Ian Wright's journey down the length of Chile
takes him from the driest desert in the world to the southern-most
point before the Antarctic Ocean. Nearly
three thousand miles of stunning countryside encompass a vast
and beautiful country with a variety of terrains and climates.
The scorching aridity of the Atacama Desert
is a great preserver of history and Ian sees beautiful hillside
geolyths made hundreds of years ago and ancient mummies, their
glossy black hair still neatly braided.
From the northern deserts where the llama farmers continue their forefathers ways; to the modern technology
of the largest telescope in the world; to the spectacle of
a pilgrimage of thousands of devotees... finally reaching
the countryís geographical and commercial centre - Santiago.
From Santiago Ian continues south to Temuco on a luxurious wood panelled 1930's train to visit the indigenous Mapuche Indians who still struggle to retain
their own language and identity in their on-going fight against
Chilean colonisation. Nearby, across the lakes and volcanoes,
live 8th generation German ex-pats who have been allowed to
retain their native language along with their distinctive
architecture, music and strudel.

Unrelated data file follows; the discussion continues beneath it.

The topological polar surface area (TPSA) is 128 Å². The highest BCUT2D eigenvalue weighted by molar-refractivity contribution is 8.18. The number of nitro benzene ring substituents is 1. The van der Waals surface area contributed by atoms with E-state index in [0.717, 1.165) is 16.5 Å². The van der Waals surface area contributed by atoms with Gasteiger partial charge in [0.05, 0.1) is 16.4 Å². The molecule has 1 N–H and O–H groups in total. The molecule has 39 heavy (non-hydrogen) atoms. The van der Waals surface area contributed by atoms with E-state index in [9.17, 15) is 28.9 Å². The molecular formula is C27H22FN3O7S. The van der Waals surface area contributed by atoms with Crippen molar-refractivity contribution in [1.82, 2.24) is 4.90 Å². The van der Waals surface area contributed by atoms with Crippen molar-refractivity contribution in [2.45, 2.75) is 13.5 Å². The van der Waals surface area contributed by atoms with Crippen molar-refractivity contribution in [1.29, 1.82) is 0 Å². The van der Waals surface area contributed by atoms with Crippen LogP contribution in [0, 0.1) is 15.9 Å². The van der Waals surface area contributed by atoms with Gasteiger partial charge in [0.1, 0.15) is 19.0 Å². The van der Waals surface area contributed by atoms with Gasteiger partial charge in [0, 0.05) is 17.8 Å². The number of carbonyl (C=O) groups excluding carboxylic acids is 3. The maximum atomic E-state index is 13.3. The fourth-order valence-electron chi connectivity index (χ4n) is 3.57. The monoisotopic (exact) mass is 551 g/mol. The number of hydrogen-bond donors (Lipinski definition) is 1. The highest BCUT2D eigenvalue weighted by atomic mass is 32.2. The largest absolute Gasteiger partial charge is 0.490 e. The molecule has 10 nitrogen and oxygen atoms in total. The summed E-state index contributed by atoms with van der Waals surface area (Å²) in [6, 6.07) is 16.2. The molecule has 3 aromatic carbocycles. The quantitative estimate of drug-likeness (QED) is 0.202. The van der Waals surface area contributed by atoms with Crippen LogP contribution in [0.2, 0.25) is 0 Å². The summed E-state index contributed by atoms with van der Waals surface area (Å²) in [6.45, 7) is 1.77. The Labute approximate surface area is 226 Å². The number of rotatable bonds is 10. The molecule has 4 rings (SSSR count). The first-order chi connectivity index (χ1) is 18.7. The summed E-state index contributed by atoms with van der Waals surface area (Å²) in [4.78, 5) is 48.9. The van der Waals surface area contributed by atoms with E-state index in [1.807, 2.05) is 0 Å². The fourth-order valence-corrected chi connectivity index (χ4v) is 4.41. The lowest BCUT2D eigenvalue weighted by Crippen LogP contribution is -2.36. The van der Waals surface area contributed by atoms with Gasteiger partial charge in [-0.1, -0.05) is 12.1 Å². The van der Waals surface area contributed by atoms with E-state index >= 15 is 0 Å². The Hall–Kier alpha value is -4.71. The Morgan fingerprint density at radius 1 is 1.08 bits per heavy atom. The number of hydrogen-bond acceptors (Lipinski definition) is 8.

Patagonia is penguin country. The wind and weather conditions
here can be brutal but the astounding natural beauty of the
glacier-streamed mountains in Torres del Paine National Park
more than makes up for the chill factor.
Nearing the end of his trip, Ian flies north to Robinson
Crusoe Island, named after Daniel Defoe's famous
novel Robinson Crusoe, which was set there. He finds it's
not as exotic and palm-lined as the book would have you believe,
but the local people are hospitable and lobsters are excellent.
Finally, 2,000 miles west of Santiago, Ian ends his
journey on Easter Island, the most remote
inhabited place on earth. The people here are Polynesians
who are segregated from mainland Chileans and the island is
also home to huge protective moais that continue to be one
of the biggest archaeological mysteries of all time.